Thanks all for input- I really must read that book I bought ages ago

Mark

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7 minutes ago, markse68 said:

Thanks Vlaiv I think

:D

I said no because in first sentence you said that we only have matching FOV and 10X vs X aperture size. If only those two conditions are met - then answer is no, there is no guarantee that same SNR will be reached in x10 less time with 10X aperture vs X aperture. In fact - odds are that it will not.

I answered yes to the second part where you started questioning pixel size and quantum efficiency and all the rest - that yes refers to the fact that all conditions must be met for SNR to be the same in x10 less time. Only then you can say 10x aperture will have same SNR in x10 less time.

By the way - I did not specify but its worth mentioning - X and 10X are aperture area not diameter.

11 minutes ago, markse68 said:

but I guess the larger pixels needed to match fov would have corresponding larger wells so would need the extra light to reach similar adu reading? So maybe it all cancels out? Your other points all make excellent sense too- calculating exposure sounds pretty impossible really

No canceling out and you don't need to have larger pixel size.

Here is what happens - telescope aperture gathers light and pixel size divides light. Say you have target - how many photons will be collected by telescope - depends on aperture size. Larger aperture size - more photons collected in same amount of time. Number of photons is proportional to aperture area.

All photons from target get divided by all pixels covering the target. If you have smaller pixels - more of them is needed to cover target, if you have larger pixels - less of them is needed to cover the target. All the light from target is spread over those pixels covering the target - and no photons end up elsewhere (some of them actually do end up elsewhere but we model that by other means - like reflectivity of mirrors / transmission of glass, scatter and such).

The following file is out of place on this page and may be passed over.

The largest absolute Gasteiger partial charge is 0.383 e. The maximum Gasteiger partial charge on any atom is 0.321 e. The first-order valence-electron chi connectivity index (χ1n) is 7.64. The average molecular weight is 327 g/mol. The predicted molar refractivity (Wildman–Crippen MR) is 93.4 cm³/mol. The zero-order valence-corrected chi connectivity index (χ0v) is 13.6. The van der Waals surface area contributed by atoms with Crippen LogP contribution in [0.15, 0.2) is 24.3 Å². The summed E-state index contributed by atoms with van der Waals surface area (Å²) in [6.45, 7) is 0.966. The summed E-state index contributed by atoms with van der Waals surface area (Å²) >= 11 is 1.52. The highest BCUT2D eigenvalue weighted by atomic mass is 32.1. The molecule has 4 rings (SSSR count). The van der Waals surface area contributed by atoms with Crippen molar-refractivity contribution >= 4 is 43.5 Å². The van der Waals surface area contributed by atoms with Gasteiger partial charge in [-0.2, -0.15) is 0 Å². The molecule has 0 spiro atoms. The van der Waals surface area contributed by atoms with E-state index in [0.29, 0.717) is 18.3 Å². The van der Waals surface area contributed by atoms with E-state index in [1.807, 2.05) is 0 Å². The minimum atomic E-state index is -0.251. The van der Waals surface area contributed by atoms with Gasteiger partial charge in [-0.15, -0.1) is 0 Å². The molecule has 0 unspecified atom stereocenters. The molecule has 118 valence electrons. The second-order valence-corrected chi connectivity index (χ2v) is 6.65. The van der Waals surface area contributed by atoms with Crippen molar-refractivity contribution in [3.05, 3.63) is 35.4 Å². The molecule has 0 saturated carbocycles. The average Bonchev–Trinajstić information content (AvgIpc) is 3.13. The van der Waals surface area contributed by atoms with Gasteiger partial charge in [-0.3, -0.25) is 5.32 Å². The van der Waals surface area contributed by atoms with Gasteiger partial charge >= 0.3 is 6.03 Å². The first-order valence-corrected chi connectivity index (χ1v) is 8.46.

Say your target gives off 10000 photons per time period. If it is covered by large pixel - only 100 of them is enough to cover the target - we end up with 100 photons per each pixel (10000/100).

If we use smaller pixels and this time we need 400 pixels to cover the target - now we get only 25 photons per pixel as 10000/400 = 25.

Smaller pixels - mean less signal and poorer SNR.

Well depth really does not come into this. It somewhat dictates single exposure length and not total imaging time and only if you want to avoid saturation, but in reality - you'll base your exposure length on read noise and not FW. Any saturated parts you can always "fill in" with handful of short exposures at the end of the session.

20 minutes ago, markse68 said:

Thanks Tommohawk, I think that would be the case if using the exact same sensor but then the fov would change so I was wondering what if the sensor was scaled to match the fov.

You not only have to scale sensor to match FOV - you also need to "scale pixels" to match resolution. With larger sensor you can always get larger pixels by binning them.

If you want to compare two systems very basically - use "aperture at resolution" or "aperture at resolution times QE" if you want to include QE of sensor (it's significantly different). Just be careful that both aperture and resolution need to be squared (both need to be area rather than length - like diameter or pixel size) if you want to compare it to time (have linear dependence).

Here is quick example. How does 100mm at 2"/px and 60% QE compare to 150mm at 1.6"/px and 80% QE in terms of "speed"?

100^2 * 2^2 * 0.6 = 10000 * 4 * 0.6 = 24000

150^2 * 1.6^2 * 0.8 = 22500 * 2.56 * 0.8 = 46080

150mm setup is x1.92 (46080/24000) faster than 100mm setup - or 150mm in 1h will have same signal as 100mm in 1.92h if they image on the same night under same conditions.

 

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Thanks Vlaiv for going to so much trouble with your explanation. I think i’m starting to understand it better as a result- not really there yet- some experimenting will help I think

Mark